Thursday, October 22, 2009

If evolution is true, why haven't mothers evolved extra arms?

Development works like a pattern triggered on and off by various genes. Certain parts of the program code for certain things so things like arms and legs are triggered by limb buds and follow very similar programs. The primary bone is a single bone be it the femur or humerus then a joint and then a lower limb of two primary bones (tibia and fibula or ulna and radius). The same pattern is followed with modifications.

For example the knee cap is actually an ossified tendon that evolved early within the placental mammals. You won't find them in marsupials or any more diverse tetrapods. Likewise other tetrapods like some of the hoofed ungulates have modified limb ends, or sloths have fewer digits, or pandas have heavily modified wrist bones to make a thumb (look at their hands they have 6 digits because their thumb is not a digit).

So biology and genetics is more like a toolkit and the various cells and different cell types follow a decentralized build scheme to invoke specific organs in specific places. So it only takes one mutation to make limbs into hooves or to make humans largely hairless (by changing the growth rest cycles) rather than coding for individual parts.

This evo-devo scheme of developmental biology combines the understanding of evolution, development, genetics, and embryology into a single coherent field. So we know interesting things like octopuses, like squid, have ten legs but, unlike squid, have two of their legs suppressed by other genes. So you'll encounter an occasional "mutant" octopus with nine or ten legs, but never eleven. Or that the gene used in mice and fruitflies to start the program to build an eye is the same, even though mice have a lensed eye and fruitflies have a compound eye. You can simply move the gene from one to the other and it works just as well. Or that snakes still have functional leg genes that don't get activated and are just invoked elsewhere for non-leg purposes.

To properly change a lot of the patterning you need to change a lot of the structure, you'd need to make another upper torso section or otherwise cause the patterning to start the arm creation program multiple times. But, as the program only really takes small tweaks it would be hard to cause such a duplication and have a viable resulting phenotype.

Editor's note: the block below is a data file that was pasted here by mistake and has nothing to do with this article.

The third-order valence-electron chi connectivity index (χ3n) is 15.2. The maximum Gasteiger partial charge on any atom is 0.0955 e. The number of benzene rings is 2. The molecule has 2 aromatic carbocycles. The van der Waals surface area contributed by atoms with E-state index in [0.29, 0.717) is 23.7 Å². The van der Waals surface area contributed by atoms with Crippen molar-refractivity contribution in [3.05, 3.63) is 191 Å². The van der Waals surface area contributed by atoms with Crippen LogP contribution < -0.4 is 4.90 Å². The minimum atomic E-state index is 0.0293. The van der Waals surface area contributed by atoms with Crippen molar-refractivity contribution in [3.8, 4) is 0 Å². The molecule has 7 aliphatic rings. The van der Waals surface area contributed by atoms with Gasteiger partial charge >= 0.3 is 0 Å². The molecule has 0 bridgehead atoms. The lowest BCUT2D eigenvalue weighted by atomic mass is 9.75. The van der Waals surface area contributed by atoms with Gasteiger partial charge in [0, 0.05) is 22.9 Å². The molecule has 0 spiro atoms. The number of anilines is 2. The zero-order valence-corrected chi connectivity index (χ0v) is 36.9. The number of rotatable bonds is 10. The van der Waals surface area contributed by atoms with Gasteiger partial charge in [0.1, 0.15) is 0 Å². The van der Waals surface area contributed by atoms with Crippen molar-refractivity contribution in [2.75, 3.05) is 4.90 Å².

It's like asking if there's some step you could tweak in making a chocolate cake that would actually end up making cookie dough icecream instead. If you want to gradually make a larger cake or tweak the coloring or flavor, that's easy, but you can't make a small tweak to the recipe to make a cake into cookie dough. Even if cookie-dough icecream were a great thing to make, using slight modifications of a cake recipe you'd likely end up with a cake that mimics cookie-dough icecream rather than the real thing. You can't really change the plan you already have down in the books, that's the reason why animals have vestiges. It's why humans have an eye with a blind spot. It's why aquatic flightless penguins have wings. You can only tweak the previous recipes, rather than change them wholecloth. And the recipe for land animals with four limbs was set down during the evolution of fish prior to migration on to the land. Tweaking that bit is going to cause serious problems for every step that comes later, which is pretty much every step.

We can tweak the expression of genes a lot easier than the pattern. So longer arms or more hair or to change the degree of anything is easy. However to actually change the recipe itself is not so simple. Which is why things typically evolve gradually from very small nearly inconsequential traits to large robust developments. Rather than encountering freakish but awesome new organs like sharp spikes on one's knuckles or extra arms or whatnot.

Humans like all the tetrapods are really just a jerryrigged fish.

Sorry if I'm cryptic at times, but evo-devo is very impressive science and somewhat cutting edge biology. And is actually the correct answer to why if extra arms might be evolutionarily advantageous could humans never evolve them. A lot of organisms get locked into certain patterns. For example humans have seven neck vertebrae, want to venture a guess as to how many a giraffe has? How about a mouse? A cat? A dog? A cow? -- The answer to all of these is always seven. Giraffes and humans have the same number of neck vertebrae they just get longer and shorter rather than more common like one would find in long necked birds, because, for some reason, nearly all mammals are locked into this pattern and the recipe is really hard to change.

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